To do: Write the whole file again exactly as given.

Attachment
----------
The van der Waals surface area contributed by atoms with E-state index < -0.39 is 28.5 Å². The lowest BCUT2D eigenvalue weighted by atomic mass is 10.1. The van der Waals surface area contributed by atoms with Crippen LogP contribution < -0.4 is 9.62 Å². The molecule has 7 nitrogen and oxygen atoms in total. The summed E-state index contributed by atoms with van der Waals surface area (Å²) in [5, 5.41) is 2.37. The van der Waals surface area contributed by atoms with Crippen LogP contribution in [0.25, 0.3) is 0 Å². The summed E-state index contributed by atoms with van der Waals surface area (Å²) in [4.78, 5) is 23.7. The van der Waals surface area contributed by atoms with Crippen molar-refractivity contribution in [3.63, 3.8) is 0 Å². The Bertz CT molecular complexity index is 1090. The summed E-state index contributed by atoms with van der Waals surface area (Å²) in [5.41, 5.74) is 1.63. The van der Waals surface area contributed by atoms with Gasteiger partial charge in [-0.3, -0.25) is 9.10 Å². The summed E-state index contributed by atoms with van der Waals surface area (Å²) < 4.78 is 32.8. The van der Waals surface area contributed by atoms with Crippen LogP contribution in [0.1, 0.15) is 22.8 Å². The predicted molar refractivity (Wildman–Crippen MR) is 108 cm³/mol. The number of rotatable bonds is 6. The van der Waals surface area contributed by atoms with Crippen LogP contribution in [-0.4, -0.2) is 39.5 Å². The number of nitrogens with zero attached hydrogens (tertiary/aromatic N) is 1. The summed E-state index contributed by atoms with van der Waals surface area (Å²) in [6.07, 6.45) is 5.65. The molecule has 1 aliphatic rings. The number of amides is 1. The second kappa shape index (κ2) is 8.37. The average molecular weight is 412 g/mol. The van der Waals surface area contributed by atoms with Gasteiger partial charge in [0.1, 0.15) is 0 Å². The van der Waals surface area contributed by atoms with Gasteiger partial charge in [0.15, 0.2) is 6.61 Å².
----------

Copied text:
The van der Waals surface area contributed by atoms with E-state index < -0.39 is 28.5 Å². The lowest BCUT2D eigenvalue weighted by atomic mass is 10.1. The van der Waals surface area contributed by atoms with Crippen LogP contribution < -0.4 is 9.62 Å². The molecule has 7 nitrogen and oxygen atoms in total. The summed E-state index contributed by atoms with van der Waals surface area (Å²) in [5, 5.41) is 2.37. The van der Waals surface area contributed by atoms with Crippen LogP contribution in [0.25, 0.3) is 0 Å². The summed E-state index contributed by atoms with van der Waals surface area (Å²) in [4.78, 5) is 23.7. The van der Waals surface area contributed by atoms with Crippen molar-refractivity contribution in [3.63, 3.8) is 0 Å². The Bertz CT molecular complexity index is 1090. The summed E-state index contributed by atoms with van der Waals surface area (Å²) in [5.41, 5.74) is 1.63. The van der Waals surface area contributed by atoms with Gasteiger partial charge in [-0.3, -0.25) is 9.10 Å². The summed E-state index contributed by atoms with van der Waals surface area (Å²) < 4.78 is 32.8. The van der Waals surface area contributed by atoms with Crippen LogP contribution in [0.1, 0.15) is 22.8 Å². The predicted molar refractivity (Wildman–Crippen MR) is 108 cm³/mol. The number of rotatable bonds is 6. The van der Waals surface area contributed by atoms with Crippen LogP contribution in [-0.4, -0.2) is 39.5 Å². The number of nitrogens with zero attached hydrogens (tertiary/aromatic N) is 1. The summed E-state index contributed by atoms with van der Waals surface area (Å²) in [6.07, 6.45) is 5.65. The molecule has 1 aliphatic rings. The number of amides is 1. The second kappa shape index (κ2) is 8.37. The average molecular weight is 412 g/mol. The van der Waals surface area contributed by atoms with Gasteiger partial charge in [0.1, 0.15) is 0 Å². The van der Waals surface area contributed by atoms with Gasteiger partial charge in [0.15, 0.2) is 6.61 Å².